The front wheels had good clearance from the strut housings, but the distance from the wheel to the spring perch on SW20-chassis Toyota MR2 is restrictive. A short tire is a must for cars with stock spring perches.

The rears have plenty of vertical room, but our 9.5-inch-wide wheels were pretty cozy with the strut housings. A favorable sidewall profile makes rear fitment much tidier.

At 23.8 inches tall, a 215/40R17 front tire seemed like the best fit. For the rear, we wanted to fill out the wheel wells and take advantage of the available space, but we didn’t want to get into modifying the sheet metal for clearance. Preliminary measurements showed we had a little more than 10 inches of space between the strut and the fender lip, and the 10-inch-wide, 24.8-inch-tall 245/40R17 tire looked like a good fit.

Taking all this data and cross-referencing what we could use with the companies that had those sizes in a tire we liked led us to the Falken Azenis RT660. While our testing has shown that other 200tw tires may be able to run an absolute faster lap time, the Azenis is still regarded as one of the best tires in the category for all-around performance on both street and track.

Step 2: Wheel Shopping

Now for wheels. When we bought the MR2, it wore a set of Derpmaster 3000 alloys, likely bought via some Balkan eBay pirate clone site that stole everyone’s credit card number after it sent them crappy wheels. Sure, the wheels were ugly, but they seemed to be of suspect quality as well.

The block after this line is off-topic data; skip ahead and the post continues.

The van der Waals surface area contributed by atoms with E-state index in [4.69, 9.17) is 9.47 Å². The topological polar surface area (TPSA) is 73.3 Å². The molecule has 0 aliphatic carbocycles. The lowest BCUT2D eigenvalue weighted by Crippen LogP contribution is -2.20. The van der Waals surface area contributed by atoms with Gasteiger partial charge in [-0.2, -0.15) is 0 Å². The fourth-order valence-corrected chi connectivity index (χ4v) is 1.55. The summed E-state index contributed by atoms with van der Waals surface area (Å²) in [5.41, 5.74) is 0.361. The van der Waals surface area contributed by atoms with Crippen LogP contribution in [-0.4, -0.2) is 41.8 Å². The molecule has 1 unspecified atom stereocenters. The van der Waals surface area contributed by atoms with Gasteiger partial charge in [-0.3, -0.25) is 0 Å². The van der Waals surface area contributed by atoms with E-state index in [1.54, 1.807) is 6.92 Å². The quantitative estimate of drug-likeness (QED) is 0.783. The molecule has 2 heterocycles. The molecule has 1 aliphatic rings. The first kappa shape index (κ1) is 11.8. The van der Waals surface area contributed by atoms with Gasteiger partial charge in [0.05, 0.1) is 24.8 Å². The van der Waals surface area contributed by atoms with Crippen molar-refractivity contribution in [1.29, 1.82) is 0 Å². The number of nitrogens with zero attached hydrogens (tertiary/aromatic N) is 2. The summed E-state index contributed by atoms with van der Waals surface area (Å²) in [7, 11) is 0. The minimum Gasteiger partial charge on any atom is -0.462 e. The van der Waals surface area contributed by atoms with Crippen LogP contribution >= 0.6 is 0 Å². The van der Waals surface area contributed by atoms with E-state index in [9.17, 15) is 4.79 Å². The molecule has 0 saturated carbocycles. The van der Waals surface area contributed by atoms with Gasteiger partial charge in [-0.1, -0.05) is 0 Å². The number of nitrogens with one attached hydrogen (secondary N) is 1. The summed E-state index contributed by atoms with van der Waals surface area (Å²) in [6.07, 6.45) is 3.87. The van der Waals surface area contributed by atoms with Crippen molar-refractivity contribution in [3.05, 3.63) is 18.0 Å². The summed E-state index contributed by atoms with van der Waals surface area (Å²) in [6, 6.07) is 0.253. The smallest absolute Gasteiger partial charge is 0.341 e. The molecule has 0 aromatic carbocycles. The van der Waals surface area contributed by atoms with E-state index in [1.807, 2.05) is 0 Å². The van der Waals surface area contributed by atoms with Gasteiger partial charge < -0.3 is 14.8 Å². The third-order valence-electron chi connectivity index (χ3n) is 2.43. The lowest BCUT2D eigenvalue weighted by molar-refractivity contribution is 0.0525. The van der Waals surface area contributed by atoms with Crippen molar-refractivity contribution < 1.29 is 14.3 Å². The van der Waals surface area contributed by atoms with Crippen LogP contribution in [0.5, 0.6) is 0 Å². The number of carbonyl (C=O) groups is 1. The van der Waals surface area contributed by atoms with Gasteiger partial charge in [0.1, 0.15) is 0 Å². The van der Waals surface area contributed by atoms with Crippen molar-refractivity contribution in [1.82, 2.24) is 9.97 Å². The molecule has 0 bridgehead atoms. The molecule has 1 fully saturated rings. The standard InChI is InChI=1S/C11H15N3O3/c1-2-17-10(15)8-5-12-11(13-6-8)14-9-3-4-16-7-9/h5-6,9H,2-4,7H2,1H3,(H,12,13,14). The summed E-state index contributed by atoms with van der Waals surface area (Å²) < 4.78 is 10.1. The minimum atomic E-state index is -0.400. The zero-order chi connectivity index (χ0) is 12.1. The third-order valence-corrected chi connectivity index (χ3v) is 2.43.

So while anything would be an upgrade, we still wanted a high-quality wheel that properly fit and also enhanced the MR2’s retro vibe since this car is now older than most of the NFL’s starting lineup. And, as with our tire situation, we thought our wheel choice would be tightly limited.

A flow-formed wheel seemed like the proper answer here. Creating a flow-formed wheel involves running an aluminum casting through a machine that uses heat and pressure to create a strong, lightweight barrel. This usually creates a wheel that weighs less than a traditional cast wheel yet costs less than a fully forged model.  

“The tooling for flow forming can be quite expensive, and the learning curve for properly producing wheels can be steep, but the payoff is in increased versatility of the molds,” explains König’s Scott Weiss. “That gives us flexibility down the road that we don’t have with other manufacturing methods and lets us produce wheels to meet more and more specific demands.” As Scott adds, all wheel production ultimately flows from customer demand, but the versatility of flow forming allows König to react to and serve more niche audiences.

König offers a range of flow-formed wheels, so we dove into its catalog for a model that met our specs regarding diameter, width, offset and that all-important bolt pattern. A style that worked well on our rad-era classic would be a major bonus. 

We took measurements and consulted some testimonials. The gallery section of the Fitment Industries website can be an exceptional resource when it comes to finding workable wheel specs for many models of cars. It contains posts from actual users listing wheel specs, tire sizes, car setup and any modifications required to fit the combo together, and it helped us back up our own measurements.